In both CFA samples, I-ECV values were all above .72 (CFA sample 1) or .76 (CFA sample 2, see Table 2) and the overall ECV was high (see Table 2), supporting the ASRS to be essentially unidimensional. The factor was also strong and well-defined (see Table 2 for G-H values). Samples 5/7 provided further evidence of a unidimensional factor structure for the ASRSFootnote 5 (see Online Resource Appendix G).
The ASRS showed acceptable test-retest reliability over a three-month period with an ICC of .76 [.69, .82] (N = 176). This supports the measure as tapping a relatively stable trait.
Relationship between ASR and Global Self-Esteem
The manifest correlation between the ASRS and RSES in Sample 4 was .58. In accordance with our predictions, an EFA of the 7 ASRS items and 10 RSES items in FACTOR supported ASR and global self-esteem as being distinct. Indeed, parallel analysis identified two factors, although an acceptable fit was only achieved with a 3-factor model (RMSEA = .072, CI95% = [.05, .08], vs. RMSEA (2-factors) = .088, CI95% = [.07, .10] and RMSEA (1-factor) = .135, CI95% = [.12, .15]): An ASR factor, and the RSES items divided into positive and negative self-esteem factors.
Subsequently, a CFA analysis was carried out to model ASR as a distinct subdomain of self-esteem by fitting a full bifactor model to the ASRS and RSES items with the ASRS items specified to load on the general self-esteem (g) factor as well as a third (ASR) grouping factor alongside the positive and negative self-esteem method factors. This model was a good fit to the data χ2(102, N = 686) = 384.58, p < .001, RMSEA = .064, TLI = .97, CF I = .98). Factor loadings on the ASR factor were all significant and ranged from .25 to .74, indicating notable amounts of unique variance for the ASR items over the g factor, supporting ASR as a distinctive subdomain of self-esteem (Gomez et al., 2015). See Fig. 1 in Online Resource Appendix F for a pictorial representation of the model with factor loadings. A similar bifactor model but with ASR and positive self-esteem items specified to load on the same grouping factor provided a worse fit: χ2(102, N = 686) = 589.34, p < .001, RMSEA = .083, TLI = .96, CFI = .97.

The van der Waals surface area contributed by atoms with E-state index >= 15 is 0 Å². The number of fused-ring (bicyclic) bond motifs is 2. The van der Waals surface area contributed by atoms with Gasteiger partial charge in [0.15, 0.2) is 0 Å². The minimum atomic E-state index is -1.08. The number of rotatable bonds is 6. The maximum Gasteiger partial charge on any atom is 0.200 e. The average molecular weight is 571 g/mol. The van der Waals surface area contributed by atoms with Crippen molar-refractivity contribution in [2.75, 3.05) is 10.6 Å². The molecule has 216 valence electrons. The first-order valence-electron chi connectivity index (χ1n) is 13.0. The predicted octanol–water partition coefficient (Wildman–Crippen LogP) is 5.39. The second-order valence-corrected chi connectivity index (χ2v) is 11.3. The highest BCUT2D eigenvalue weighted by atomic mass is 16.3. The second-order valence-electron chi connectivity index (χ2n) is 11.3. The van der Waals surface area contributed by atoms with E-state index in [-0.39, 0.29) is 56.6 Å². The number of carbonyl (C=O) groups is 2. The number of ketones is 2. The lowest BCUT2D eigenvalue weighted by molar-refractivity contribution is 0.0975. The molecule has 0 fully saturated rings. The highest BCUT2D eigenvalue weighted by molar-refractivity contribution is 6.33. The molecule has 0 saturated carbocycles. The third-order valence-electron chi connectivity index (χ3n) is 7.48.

Lastly, we estimated a correlation of .59 between the ASR factor and the general self-esteem factor in a correlated ASR self-esteem bifactor CFA model in which a bifactor model was fitted just to the RSES items to account for the two positive and negative self-esteem method factors (see Hyland et al., 2014). This also supported the constructs as strongly related but distinct, with 65% of the variance being unshared. The model was a good fit, χ2(107, N = 686) = 484.81, p < .001, RMSEA = .072, TLI = .97, CFI = .97, after allowing the global self-respect item to cross-load on the general self-esteem factor as indicated by a large modification index (see Online Resource Appendix F for factor loadings).
The global self-respect item “I have a lot of respect for myself” also had the smaller loading of .25 on the ASR factor in the full bifactor model while the other ASR items had factor loadings over .50. This item was included to tap perceived respectworthiness of oneself as an honourable person, but as a more global assessment as worthy of respect, may not have been expected to load as highly on the ASR grouping factor. In particular, as a global evaluative item, it is likely to be heavily influenced by global affective feelings of self-worth in addition to grounding in honourable character (Baumeister et al., 2003). Other research has documented face valid global ratings of overall appearance and performance to similarly load more marginally on the appearance and performance domain specific grouping factors in a bifactor analysis (see Clucas, 2019). Supporting the ASRS as measuring a self-evaluation of respectworthiness is the stronger correlation of the total score rating for the six other items with this global item (r = .59) than with global self-esteem (r = .49), William’s t(671) = 4.22, p < .001. In addition, this global item had a high I-ECV value of .94 in the ASRS unidimensionality analysis for this sample, which was not paralleled by the more global RSES item “On the whole I am satisfied by myself” that showed an I-ECV of .46 when added to the ASRS unidimensionality analysis in this sample.
We provide additional evidence for ASR being distinct from global self-esteem in the next two phases by showing different association patterns for ASR and global self-esteem with other constructs. Furthermore, we demonstrate that the ASRS is primarily a measure of “realistic” self-evaluation as being a respectworthy honourable person, as opposed to simply reflecting self-esteem, by showing theoretically expected association patterns with moral self, principledness and prosocial variables predicted to be specifically related to ASR, that were not substantially influenced by adjustment for self-esteem.